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Atypical Antipsychotic Augmentation in the Treatment of Depression

Atypical Antipsychotic Augmentation in the Treatment of Depression

Despite the clinician's goal of treating the depressed patient to the point of remission, this state is generally achieved in only 15% to 30% of patients.1 Another 10% to 30% of patients respond poorly to antidepressant treatment, while 30% to 40% have a remitting and relapsing course.1 Patients without a major depressive disorder are likely to be treated successfully by primary care physicians and/or other mental health professionals, which leaves psychiatrists to treat patients who have forms of depression that are less responsive to treatment.

Initially, patients may have high expectations of treatment outcome, only to discover that many forms of depression are not readily responsive to even adequate dosages of an antidepressant. Such patients have been described as having difficult-to-treat depression.2 Other patients with treatment-resistant forms of depression are defined as having depressions that do not respond to various numbers of treatment trials.3

As psychiatrists, how do we help patients who continue to experience significant depressive symptoms, despite the use of evidence-based first-line treatment? Options that are currently available for the treatment of depressive disorders include monotherapy with an antidepressant medication; psychosocial treatment (individual, family, or group therapy); combined pharmacotherapy and psychosocial treatment; substitution of one antidepressant for another; augmentation of an antidepressant with other agents such as lithium, thyroid hormone, or atypical antipsychotic agents; a combination of antidepressants; electroconvulsive therapy; repetitive transcranial magnetic stimulation; and vagus nerve stimulation.

One of the most common options that clinicians recommend is augmentation. In a large-scale study (N = 244,859), 22% of patients with depression were found to have received an augmenting agent; a second antidepressant (11%) or a second-generation antipsychotic (7%) were the most common agents added to treatment.4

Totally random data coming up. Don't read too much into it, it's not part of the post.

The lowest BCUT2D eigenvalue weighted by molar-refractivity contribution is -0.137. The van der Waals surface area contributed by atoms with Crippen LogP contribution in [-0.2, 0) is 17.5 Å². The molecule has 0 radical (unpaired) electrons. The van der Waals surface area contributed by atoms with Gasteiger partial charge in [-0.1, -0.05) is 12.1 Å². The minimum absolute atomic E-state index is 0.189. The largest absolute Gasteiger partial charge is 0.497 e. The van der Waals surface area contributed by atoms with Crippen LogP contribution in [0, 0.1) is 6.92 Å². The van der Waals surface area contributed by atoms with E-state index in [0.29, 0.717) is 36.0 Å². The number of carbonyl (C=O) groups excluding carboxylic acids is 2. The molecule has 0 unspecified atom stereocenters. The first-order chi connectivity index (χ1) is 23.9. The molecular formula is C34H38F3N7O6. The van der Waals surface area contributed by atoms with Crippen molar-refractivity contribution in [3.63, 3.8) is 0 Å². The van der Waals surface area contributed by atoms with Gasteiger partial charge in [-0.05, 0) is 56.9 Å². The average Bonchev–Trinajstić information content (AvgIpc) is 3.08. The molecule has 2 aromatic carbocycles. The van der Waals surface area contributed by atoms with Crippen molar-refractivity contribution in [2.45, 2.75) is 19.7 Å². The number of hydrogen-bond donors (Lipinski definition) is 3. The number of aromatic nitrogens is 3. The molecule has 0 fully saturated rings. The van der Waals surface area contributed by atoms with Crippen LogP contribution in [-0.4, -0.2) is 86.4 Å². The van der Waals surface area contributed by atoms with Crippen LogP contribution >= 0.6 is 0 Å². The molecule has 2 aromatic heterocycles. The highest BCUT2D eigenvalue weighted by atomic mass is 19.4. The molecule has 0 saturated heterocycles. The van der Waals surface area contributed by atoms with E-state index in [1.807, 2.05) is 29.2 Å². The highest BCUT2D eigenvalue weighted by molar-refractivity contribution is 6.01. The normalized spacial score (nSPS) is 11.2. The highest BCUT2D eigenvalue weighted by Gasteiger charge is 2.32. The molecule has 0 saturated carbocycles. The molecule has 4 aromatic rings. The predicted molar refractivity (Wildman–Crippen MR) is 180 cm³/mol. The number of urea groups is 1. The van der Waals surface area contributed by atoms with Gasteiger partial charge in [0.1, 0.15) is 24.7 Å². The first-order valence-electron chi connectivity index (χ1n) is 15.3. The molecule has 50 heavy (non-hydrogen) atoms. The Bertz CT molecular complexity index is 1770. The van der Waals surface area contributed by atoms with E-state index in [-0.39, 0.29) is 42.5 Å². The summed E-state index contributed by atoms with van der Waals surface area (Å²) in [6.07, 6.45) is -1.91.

Most literature on treatment-resistant or difficult-to-treat depression presents findings from clinical trials of various agents that typically have a small number of patients, are open-label studies, and lack control subjects. DeBattista5 noted, "The most common augmentation strategies in depression are those with the least controlled evidence."

Mental health professionals seem as ready as patients to seek easy solutions to difficult problems. Although a variety of alternative pharmacological treatment trials have yielded benefits for some patients, the STAR*D studies have highlighted the limitations of such sequential trials. Sequential and augmentation trials have yielded 15% to 30% remission rates.6,7

Given this evidence, it is important for patients to have realistic expectations about the nature of their depressive illness and for clinicians to help them find ways to cope with depression, even while they continue to test responsiveness to new treatments. Excessively focusing on symptom resolution may paradoxically worsen a patient's psychosocial functioning and quality of life. Disease management approaches that focus on learning how to deal with one's illness in the face of symptom persistence have been used successfully with a number of medical conditions, including chronic fatigue syndrome, diabetes, arthritis, chronic pain, and asthma.1 Evidence-based treatment can be best pursued within the context of a broadly based model for coping with chronic illness.

What evidence exists for the efficacy of atypical antipsychotic augmentation? When is atypical antipsychotic augmentation appropriate, and which agents should be used and for how long? Possible answers to these questions are addressed below.


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